However, the DNRC has said since the Schutters have used part of their water rights to irrigate the potato crop land, the state should have part of those water rights, and the DNRC has filed a lawsuit claiming part of those rights. Tracing the water claim to 1960, the department said that part of the application for the rights included a mention of needing the water to irrigate Schutter land and needing the water for crop production on state-lease land. Attorneys for the DNRC argue because the original water rights included a mention of state land, the state should have an interest in the Schutters’ water, even though the well and the water rights were developed on the Schutters’ land.

“Schutters’ predecessor specifically installed the well in question and appropriated the water ‘for the purpose of irrigation, not only for his property, but also for a state lease’ that they owned at the time,” the DNRC argues in its filings with the Montana Supreme Court.

However, Knudsen’s office pointed out that the original water right was secured in 1960, but the DNRC didn’t make any ownership claim until 2019.

“The state has no legitimate ownership claim in it,” writes Knudsen’s office in support of the Schutters. “No state funds were used to develop the well, the well is located on private property, the state had no exclusive rights in the Schutters’ private groundwater development works and the Land Board is not in possession of a deed transferring any ownership interest in the water right to the state.”

The DNRC also argues that the State Land Board must only consider how to maintain and improve state school trust lands, and therefore has a duty to fight for the water rights. Because the State Land Board has delegated part of its authority to the Department of Natural Resources and Conservation, department officials say they’re just doing their legally-mandated duty by claiming the water rights.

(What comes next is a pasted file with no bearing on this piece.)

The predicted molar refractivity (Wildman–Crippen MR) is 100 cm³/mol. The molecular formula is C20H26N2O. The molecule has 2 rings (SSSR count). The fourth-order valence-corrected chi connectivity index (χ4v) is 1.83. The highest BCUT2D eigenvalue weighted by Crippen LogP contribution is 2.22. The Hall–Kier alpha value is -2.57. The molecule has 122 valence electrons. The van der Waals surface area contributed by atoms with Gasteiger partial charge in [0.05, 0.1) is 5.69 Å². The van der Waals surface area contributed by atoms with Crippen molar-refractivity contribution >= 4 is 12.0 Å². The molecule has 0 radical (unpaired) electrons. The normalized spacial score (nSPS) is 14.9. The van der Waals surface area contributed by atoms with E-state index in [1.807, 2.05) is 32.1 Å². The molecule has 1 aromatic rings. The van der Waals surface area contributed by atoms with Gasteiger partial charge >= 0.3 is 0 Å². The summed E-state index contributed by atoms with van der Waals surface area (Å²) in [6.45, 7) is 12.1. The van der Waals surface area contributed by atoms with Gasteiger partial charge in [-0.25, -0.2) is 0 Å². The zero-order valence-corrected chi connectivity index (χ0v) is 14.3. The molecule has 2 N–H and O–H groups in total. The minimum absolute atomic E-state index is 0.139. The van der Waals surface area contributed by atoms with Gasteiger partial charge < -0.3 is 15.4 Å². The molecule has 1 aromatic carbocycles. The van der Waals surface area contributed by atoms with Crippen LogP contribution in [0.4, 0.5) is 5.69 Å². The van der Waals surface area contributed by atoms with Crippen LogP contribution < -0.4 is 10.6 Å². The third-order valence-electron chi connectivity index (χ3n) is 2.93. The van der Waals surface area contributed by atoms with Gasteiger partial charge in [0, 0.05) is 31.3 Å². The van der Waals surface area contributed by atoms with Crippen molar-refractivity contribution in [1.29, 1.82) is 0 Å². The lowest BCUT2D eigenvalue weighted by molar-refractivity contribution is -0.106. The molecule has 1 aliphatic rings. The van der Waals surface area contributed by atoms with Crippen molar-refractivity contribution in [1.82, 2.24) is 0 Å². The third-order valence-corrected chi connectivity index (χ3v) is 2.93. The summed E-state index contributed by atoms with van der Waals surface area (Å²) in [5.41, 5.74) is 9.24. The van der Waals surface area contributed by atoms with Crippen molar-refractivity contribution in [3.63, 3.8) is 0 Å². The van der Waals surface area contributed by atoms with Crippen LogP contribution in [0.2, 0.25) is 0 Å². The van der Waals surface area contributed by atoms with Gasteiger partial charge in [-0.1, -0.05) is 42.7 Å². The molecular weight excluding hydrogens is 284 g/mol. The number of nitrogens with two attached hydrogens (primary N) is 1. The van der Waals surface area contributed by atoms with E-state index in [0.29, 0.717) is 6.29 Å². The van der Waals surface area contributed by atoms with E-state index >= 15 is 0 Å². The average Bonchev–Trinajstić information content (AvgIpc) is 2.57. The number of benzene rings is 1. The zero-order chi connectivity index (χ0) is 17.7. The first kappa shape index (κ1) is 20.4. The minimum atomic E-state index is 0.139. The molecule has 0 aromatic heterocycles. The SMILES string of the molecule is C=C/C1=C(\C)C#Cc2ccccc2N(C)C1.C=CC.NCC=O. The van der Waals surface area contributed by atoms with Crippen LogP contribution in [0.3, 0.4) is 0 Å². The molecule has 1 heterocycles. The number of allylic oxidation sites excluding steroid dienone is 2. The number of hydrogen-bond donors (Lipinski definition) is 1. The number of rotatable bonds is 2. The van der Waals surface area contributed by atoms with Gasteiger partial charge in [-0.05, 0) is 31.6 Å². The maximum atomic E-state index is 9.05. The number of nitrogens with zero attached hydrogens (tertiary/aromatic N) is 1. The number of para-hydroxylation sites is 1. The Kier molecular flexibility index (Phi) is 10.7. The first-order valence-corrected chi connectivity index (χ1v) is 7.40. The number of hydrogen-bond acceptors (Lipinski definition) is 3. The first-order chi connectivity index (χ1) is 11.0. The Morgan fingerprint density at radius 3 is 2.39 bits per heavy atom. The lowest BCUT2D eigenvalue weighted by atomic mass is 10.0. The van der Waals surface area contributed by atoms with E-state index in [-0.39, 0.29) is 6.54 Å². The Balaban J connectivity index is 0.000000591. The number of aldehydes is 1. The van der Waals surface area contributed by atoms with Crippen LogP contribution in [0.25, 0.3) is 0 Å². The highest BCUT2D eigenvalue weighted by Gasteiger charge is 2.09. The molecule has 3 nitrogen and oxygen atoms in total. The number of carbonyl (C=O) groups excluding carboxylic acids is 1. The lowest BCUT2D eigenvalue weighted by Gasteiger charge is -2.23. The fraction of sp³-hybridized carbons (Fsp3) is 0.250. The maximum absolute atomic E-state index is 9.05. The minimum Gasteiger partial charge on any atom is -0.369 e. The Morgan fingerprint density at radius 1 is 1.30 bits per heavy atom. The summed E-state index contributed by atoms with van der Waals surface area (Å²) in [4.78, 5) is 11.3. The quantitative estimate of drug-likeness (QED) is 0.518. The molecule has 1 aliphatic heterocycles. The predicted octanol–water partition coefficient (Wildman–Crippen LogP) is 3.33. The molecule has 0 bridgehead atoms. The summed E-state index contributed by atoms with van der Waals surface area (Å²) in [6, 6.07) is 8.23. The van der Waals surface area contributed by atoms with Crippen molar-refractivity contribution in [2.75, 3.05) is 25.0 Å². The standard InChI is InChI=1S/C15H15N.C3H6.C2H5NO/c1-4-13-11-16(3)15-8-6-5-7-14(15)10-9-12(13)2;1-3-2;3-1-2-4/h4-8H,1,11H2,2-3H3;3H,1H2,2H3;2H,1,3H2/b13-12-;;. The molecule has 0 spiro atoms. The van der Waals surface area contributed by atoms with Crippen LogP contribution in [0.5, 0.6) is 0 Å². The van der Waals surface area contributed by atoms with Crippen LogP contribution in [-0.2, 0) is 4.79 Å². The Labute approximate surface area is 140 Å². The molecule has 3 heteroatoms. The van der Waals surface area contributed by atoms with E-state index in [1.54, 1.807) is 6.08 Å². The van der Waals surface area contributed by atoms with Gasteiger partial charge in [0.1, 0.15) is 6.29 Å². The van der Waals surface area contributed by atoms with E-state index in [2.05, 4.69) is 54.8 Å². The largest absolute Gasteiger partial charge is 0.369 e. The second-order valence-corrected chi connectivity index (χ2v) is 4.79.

“When water rights are appropriated and beneficially used on state trust land, the state is the beneficial user of the water with whom ownership vests, and the water right becomes an appurtenance to the land,” attorneys for the DNRC argue.

Most state land doesn’t come with water rights, making the land dry. Most state parcels need water for crop growth or to graze animals. The state makes more money the more the land yields, so many ranchers and farmers either pipe or transport their own water. That’s been done for years, they say. However, in court briefs and interviews, they say if the state is able to claim a portion of water rights from any ag producer, then state-owned land will become worthless because no farmer or rancher would risk losing water rights. If ranchers and farmers quit leasing state land, the state stands to lose a chunk of revenue used to support public education. Montana’s state-owned lands, the equivalent of the size of New Hampshire, help fund public education from revenue generated from leasing state land.

“The state suffers no loss from a denial of ownership interest in the well because the Schutters are paying the state an increased lease rate and crop payments during the lease term, made possible because of irrigation from their private well,” Knudsen said in court documents. “Such a result serves as a disincentive to acquiring state school trust land leases. Farmers and ranchers will be less likely to invest time, money, and labor into making school trust land productive and profitable if it means the state can encroach on their private water rights located on their private property.”

The decision has upset the agriculture community so badly that dozens of producers from around the state showed up at state land board meetings and put political pressure on the top five Montana leaders to back out, or vacate, the case pending at the Montana Supreme Court, an idea that Knudsen has embraced.

The rest of the land board, meanwhile, has ordered the DNRC to present ways the State Land Board can have more oversight on decisions that affect private property rights.

Land Board hearing

In March, Gov. Greg Gianforte ordered the land board to give an overview of the DNRC and its authority over state-land leasing. At its April meeting, leaders from the DNRC gave a presentation that did little to assuage ranchers and farmers’ concerns, and left the land board frustrated.

A 20-minute slideshow on April 15 presented to the State Land Board covered a variety of divisions of DNRC, and some of its functions. It dealt little with water rights, agriculture or private property.

“The land board is not doing its job,” said Ross Morgan, the president of the Montana Stock Owners Association at the meeting.